Dillon Buchanan

Software Engineer

Hello there! I'm Dillon Buchanan, a software developer and all-around programming enthusist working in Boston. I love creating great software!

Gracefully shutting down a Nodejs HTTP server

Looking to gracefully shutdown your Nodejs HTTP server? Well, it's actually a little more difficult than you think. Without handling process signals, like "ctrl-c", your application terminates immediately. Which means, there may be requests still processing that you terminated before completion. In a live environment, this is a horrible user experience. Unfortunately, even if you did catch the process' signals, Node doesn't actually have a built in mechanism for gracefully shutting down a running HTTP server.

The Singleton Anti-Pattern

The singleton is an anti-pattern. Out of all of the object-oriented patterns, the singleton pattern is one of the most widely bastardized and misused. It secretly undermines good choices in application design and introduces global state into an application which tends to bring about unnecessary restrictions. Nine out of ten times the singleton pattern is either implemented wrong, used incorrectly, or just completely unnecessary. The remaining one out of ten it might be appropriate - but I doubt it, and you should to.

Benefiting With The Decorator Pattern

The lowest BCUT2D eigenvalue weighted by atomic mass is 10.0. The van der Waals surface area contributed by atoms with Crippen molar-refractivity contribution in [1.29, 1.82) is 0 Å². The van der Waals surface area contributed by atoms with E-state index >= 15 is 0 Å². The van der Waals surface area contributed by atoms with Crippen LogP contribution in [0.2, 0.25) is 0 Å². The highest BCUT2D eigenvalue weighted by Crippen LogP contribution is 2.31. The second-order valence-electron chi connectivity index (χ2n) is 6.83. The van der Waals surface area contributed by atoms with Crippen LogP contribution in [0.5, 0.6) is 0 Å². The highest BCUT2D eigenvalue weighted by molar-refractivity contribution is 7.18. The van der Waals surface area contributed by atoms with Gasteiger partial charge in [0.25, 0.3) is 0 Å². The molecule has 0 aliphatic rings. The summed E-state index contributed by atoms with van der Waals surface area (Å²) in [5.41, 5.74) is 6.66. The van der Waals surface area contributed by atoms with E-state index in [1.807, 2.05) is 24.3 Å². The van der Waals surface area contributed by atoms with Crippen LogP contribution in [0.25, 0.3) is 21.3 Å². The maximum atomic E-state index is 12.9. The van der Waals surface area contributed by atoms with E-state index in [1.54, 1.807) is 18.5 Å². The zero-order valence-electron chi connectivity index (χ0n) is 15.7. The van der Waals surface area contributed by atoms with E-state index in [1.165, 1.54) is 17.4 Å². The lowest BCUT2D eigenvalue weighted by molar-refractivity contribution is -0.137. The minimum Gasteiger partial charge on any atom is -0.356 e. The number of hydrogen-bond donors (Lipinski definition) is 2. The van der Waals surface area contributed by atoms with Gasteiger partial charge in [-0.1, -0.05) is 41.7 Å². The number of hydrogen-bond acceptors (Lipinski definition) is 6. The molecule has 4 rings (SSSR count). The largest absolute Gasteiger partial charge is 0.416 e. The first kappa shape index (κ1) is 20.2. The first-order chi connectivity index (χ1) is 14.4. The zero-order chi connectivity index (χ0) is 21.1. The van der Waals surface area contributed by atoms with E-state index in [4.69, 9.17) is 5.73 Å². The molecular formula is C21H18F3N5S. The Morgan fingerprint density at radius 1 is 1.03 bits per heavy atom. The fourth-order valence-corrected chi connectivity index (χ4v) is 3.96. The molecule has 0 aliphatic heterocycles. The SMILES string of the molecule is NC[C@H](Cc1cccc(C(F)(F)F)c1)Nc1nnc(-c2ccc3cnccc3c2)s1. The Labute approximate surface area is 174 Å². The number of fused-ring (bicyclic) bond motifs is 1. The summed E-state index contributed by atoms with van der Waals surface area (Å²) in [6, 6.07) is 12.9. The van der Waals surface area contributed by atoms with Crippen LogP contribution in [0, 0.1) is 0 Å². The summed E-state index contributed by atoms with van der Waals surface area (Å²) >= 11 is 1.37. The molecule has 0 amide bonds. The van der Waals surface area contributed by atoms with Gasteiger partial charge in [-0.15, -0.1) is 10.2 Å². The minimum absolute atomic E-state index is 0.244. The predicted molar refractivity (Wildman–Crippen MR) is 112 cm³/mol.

It's really tough to develop well written code. Luckily, object-oriented developers have been gifted a series of programming patterns to make their job easier. These patterns are a set of proven techniques that promote proper code reuse as well as application design. And, while there are many patterns to draw from, few are more beneficial than the decorator pattern.

Never Use Basic Authentication over HTTP

Basic authentication is an extremely popular means of authentication due to it's simplicity and ease at which it can be implemented. Unfortunately, over HTTP, it's also the absolute worst way you could have your clients authenticate! Basic authentication utilizes the Authentication HTTP header to transmit the clients username and password credentials. The client simply takes the given username and password, base64 encodes them both, and inserts them into the HTTP header when making a request to a server.

Common Problems With Static Lists

Immutability is often a subject that is not commonly understood in newer developers (or even older ones for that matter). The pros and cons of creating immutable objects are often not considered when coding which, for the most part, doesn't cause any initial concern. However, when a program reaches a certain complexity developers inevitably make mistakes. This is compounded when there is more than one member working on a programming project. Creating immutable structures is a powerful paradigm in defensive programming, especially when it comes to the common practice of using static lists!